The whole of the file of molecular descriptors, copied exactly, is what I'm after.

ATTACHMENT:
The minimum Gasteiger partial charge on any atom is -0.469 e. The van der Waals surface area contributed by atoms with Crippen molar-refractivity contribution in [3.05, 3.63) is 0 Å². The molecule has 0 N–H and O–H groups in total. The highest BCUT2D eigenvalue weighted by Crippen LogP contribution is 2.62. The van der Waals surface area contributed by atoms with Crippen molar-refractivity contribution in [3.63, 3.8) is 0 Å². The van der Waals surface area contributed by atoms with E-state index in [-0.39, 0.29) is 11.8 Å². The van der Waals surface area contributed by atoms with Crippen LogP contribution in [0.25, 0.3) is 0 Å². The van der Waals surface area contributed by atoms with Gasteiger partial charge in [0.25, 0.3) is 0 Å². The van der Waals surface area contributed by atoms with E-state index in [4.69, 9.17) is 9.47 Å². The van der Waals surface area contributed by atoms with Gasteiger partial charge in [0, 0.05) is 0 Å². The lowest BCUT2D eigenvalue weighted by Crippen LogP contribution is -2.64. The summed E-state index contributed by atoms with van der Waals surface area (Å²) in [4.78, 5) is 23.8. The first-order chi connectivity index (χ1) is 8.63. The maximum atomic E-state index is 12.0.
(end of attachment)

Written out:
The minimum Gasteiger partial charge on any atom is -0.469 e. The van der Waals surface area contributed by atoms with Crippen molar-refractivity contribution in [3.05, 3.63) is 0 Å². The molecule has 0 N–H and O–H groups in total. The highest BCUT2D eigenvalue weighted by Crippen LogP contribution is 2.62. The van der Waals surface area contributed by atoms with Crippen molar-refractivity contribution in [3.63, 3.8) is 0 Å². The van der Waals surface area contributed by atoms with E-state index in [-0.39, 0.29) is 11.8 Å². The van der Waals surface area contributed by atoms with Crippen LogP contribution in [0.25, 0.3) is 0 Å². The van der Waals surface area contributed by atoms with Gasteiger partial charge in [0.25, 0.3) is 0 Å². The van der Waals surface area contributed by atoms with E-state index in [4.69, 9.17) is 9.47 Å². The van der Waals surface area contributed by atoms with Gasteiger partial charge in [0, 0.05) is 0 Å². The lowest BCUT2D eigenvalue weighted by Crippen LogP contribution is -2.64. The summed E-state index contributed by atoms with van der Waals surface area (Å²) in [4.78, 5) is 23.8. The first-order chi connectivity index (χ1) is 8.63. The maximum atomic E-state index is 12.0.